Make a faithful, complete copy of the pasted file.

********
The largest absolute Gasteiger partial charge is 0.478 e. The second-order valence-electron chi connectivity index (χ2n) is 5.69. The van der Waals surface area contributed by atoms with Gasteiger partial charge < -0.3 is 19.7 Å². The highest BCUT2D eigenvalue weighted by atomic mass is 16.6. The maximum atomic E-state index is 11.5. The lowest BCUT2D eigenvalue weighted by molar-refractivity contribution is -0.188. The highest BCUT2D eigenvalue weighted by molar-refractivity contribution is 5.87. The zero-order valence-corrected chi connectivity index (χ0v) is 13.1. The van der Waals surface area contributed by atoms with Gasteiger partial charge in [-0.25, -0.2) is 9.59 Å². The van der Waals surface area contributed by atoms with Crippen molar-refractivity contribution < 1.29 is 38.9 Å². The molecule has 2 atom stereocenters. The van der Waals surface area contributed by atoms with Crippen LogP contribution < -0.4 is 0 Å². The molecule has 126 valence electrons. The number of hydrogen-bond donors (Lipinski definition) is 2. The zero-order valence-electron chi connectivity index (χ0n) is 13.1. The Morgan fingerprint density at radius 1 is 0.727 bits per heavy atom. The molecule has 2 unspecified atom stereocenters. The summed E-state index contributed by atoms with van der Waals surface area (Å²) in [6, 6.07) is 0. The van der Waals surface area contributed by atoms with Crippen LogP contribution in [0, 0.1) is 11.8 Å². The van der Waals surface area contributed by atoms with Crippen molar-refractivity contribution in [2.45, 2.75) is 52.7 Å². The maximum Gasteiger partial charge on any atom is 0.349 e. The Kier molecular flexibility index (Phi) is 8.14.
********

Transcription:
The largest absolute Gasteiger partial charge is 0.478 e. The second-order valence-electron chi connectivity index (χ2n) is 5.69. The van der Waals surface area contributed by atoms with Gasteiger partial charge < -0.3 is 19.7 Å². The highest BCUT2D eigenvalue weighted by atomic mass is 16.6. The maximum atomic E-state index is 11.5. The lowest BCUT2D eigenvalue weighted by molar-refractivity contribution is -0.188. The highest BCUT2D eigenvalue weighted by molar-refractivity contribution is 5.87. The zero-order valence-corrected chi connectivity index (χ0v) is 13.1. The van der Waals surface area contributed by atoms with Gasteiger partial charge in [-0.25, -0.2) is 9.59 Å². The van der Waals surface area contributed by atoms with Crippen molar-refractivity contribution < 1.29 is 38.9 Å². The molecule has 2 atom stereocenters. The van der Waals surface area contributed by atoms with Crippen LogP contribution < -0.4 is 0 Å². The molecule has 126 valence electrons. The number of hydrogen-bond donors (Lipinski definition) is 2. The zero-order valence-electron chi connectivity index (χ0n) is 13.1. The Morgan fingerprint density at radius 1 is 0.727 bits per heavy atom. The molecule has 2 unspecified atom stereocenters. The summed E-state index contributed by atoms with van der Waals surface area (Å²) in [6, 6.07) is 0. The van der Waals surface area contributed by atoms with Crippen LogP contribution in [0, 0.1) is 11.8 Å². The van der Waals surface area contributed by atoms with Crippen molar-refractivity contribution in [2.45, 2.75) is 52.7 Å². The maximum Gasteiger partial charge on any atom is 0.349 e. The Kier molecular flexibility index (Phi) is 8.14.